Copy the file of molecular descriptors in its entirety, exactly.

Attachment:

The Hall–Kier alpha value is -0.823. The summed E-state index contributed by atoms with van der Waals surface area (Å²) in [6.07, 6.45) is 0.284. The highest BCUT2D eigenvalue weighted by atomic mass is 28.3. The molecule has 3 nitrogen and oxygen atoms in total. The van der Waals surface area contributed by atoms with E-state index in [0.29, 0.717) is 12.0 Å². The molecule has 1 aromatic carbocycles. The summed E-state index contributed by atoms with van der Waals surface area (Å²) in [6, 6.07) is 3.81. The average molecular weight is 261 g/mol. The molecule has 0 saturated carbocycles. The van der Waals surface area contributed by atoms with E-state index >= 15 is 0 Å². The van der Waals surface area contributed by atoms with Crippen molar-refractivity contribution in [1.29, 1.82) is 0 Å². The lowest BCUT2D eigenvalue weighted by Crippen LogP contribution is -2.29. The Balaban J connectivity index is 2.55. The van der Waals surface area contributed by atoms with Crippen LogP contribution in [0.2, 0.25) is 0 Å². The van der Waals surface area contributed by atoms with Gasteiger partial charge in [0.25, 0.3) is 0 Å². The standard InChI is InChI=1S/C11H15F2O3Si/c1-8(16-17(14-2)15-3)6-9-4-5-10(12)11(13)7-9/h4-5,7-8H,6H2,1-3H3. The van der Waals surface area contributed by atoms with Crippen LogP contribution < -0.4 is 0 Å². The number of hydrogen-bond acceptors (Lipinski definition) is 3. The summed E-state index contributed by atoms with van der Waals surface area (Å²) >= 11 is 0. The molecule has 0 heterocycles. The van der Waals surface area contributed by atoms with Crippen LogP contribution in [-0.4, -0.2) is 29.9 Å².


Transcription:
The Hall–Kier alpha value is -0.823. The summed E-state index contributed by atoms with van der Waals surface area (Å²) in [6.07, 6.45) is 0.284. The highest BCUT2D eigenvalue weighted by atomic mass is 28.3. The molecule has 3 nitrogen and oxygen atoms in total. The van der Waals surface area contributed by atoms with E-state index in [0.29, 0.717) is 12.0 Å². The molecule has 1 aromatic carbocycles. The summed E-state index contributed by atoms with van der Waals surface area (Å²) in [6, 6.07) is 3.81. The average molecular weight is 261 g/mol. The molecule has 0 saturated carbocycles. The van der Waals surface area contributed by atoms with E-state index >= 15 is 0 Å². The van der Waals surface area contributed by atoms with Crippen molar-refractivity contribution in [1.29, 1.82) is 0 Å². The lowest BCUT2D eigenvalue weighted by Crippen LogP contribution is -2.29. The Balaban J connectivity index is 2.55. The van der Waals surface area contributed by atoms with Crippen LogP contribution in [0.2, 0.25) is 0 Å². The van der Waals surface area contributed by atoms with Gasteiger partial charge in [0.25, 0.3) is 0 Å². The standard InChI is InChI=1S/C11H15F2O3Si/c1-8(16-17(14-2)15-3)6-9-4-5-10(12)11(13)7-9/h4-5,7-8H,6H2,1-3H3. The van der Waals surface area contributed by atoms with Crippen LogP contribution < -0.4 is 0 Å². The number of hydrogen-bond acceptors (Lipinski definition) is 3. The summed E-state index contributed by atoms with van der Waals surface area (Å²) >= 11 is 0. The molecule has 0 heterocycles. The van der Waals surface area contributed by atoms with Crippen LogP contribution in [-0.4, -0.2) is 29.9 Å².